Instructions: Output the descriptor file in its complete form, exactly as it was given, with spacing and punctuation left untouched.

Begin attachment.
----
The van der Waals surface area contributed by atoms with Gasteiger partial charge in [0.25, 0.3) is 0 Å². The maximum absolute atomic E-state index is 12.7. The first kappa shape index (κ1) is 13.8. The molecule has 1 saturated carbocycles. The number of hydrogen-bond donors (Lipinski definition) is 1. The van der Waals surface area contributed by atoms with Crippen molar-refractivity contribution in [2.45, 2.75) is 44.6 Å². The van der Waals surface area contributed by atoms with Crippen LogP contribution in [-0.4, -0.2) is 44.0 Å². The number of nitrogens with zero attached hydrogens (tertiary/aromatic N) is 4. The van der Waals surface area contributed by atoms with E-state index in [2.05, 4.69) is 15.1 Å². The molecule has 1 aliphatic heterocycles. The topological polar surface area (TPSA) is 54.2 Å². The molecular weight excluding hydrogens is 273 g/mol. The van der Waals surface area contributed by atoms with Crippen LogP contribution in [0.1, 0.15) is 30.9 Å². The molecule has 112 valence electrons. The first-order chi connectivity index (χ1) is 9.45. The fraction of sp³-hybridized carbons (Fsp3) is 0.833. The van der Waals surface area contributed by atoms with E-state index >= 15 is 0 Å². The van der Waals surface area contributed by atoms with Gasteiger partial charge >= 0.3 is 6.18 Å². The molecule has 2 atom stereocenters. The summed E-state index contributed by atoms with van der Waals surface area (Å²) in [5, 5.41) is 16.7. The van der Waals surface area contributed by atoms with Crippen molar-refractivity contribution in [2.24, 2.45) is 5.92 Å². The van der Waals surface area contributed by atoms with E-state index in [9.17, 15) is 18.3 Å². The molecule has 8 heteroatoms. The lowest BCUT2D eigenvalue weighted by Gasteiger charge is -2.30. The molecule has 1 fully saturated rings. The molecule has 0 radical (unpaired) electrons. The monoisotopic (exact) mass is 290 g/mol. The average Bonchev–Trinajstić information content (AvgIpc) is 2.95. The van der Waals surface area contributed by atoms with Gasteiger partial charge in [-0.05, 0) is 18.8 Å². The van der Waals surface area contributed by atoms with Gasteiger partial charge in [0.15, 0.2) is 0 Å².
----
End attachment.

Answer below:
The van der Waals surface area contributed by atoms with Gasteiger partial charge in [0.25, 0.3) is 0 Å². The maximum absolute atomic E-state index is 12.7. The first kappa shape index (κ1) is 13.8. The molecule has 1 saturated carbocycles. The number of hydrogen-bond donors (Lipinski definition) is 1. The van der Waals surface area contributed by atoms with Crippen molar-refractivity contribution in [2.45, 2.75) is 44.6 Å². The van der Waals surface area contributed by atoms with Crippen LogP contribution in [-0.4, -0.2) is 44.0 Å². The number of nitrogens with zero attached hydrogens (tertiary/aromatic N) is 4. The van der Waals surface area contributed by atoms with E-state index in [2.05, 4.69) is 15.1 Å². The molecule has 1 aliphatic heterocycles. The topological polar surface area (TPSA) is 54.2 Å². The molecular weight excluding hydrogens is 273 g/mol. The van der Waals surface area contributed by atoms with Crippen LogP contribution in [0.1, 0.15) is 30.9 Å². The molecule has 112 valence electrons. The first-order chi connectivity index (χ1) is 9.45. The fraction of sp³-hybridized carbons (Fsp3) is 0.833. The van der Waals surface area contributed by atoms with E-state index >= 15 is 0 Å². The van der Waals surface area contributed by atoms with Gasteiger partial charge >= 0.3 is 6.18 Å². The molecule has 2 atom stereocenters. The summed E-state index contributed by atoms with van der Waals surface area (Å²) in [5, 5.41) is 16.7. The van der Waals surface area contributed by atoms with Crippen molar-refractivity contribution in [2.24, 2.45) is 5.92 Å². The van der Waals surface area contributed by atoms with E-state index in [9.17, 15) is 18.3 Å². The molecule has 8 heteroatoms. The lowest BCUT2D eigenvalue weighted by Gasteiger charge is -2.30. The molecule has 1 fully saturated rings. The molecule has 0 radical (unpaired) electrons. The monoisotopic (exact) mass is 290 g/mol. The average Bonchev–Trinajstić information content (AvgIpc) is 2.95. The van der Waals surface area contributed by atoms with Gasteiger partial charge in [-0.05, 0) is 18.8 Å². The van der Waals surface area contributed by atoms with Gasteiger partial charge in [0.15, 0.2) is 0 Å².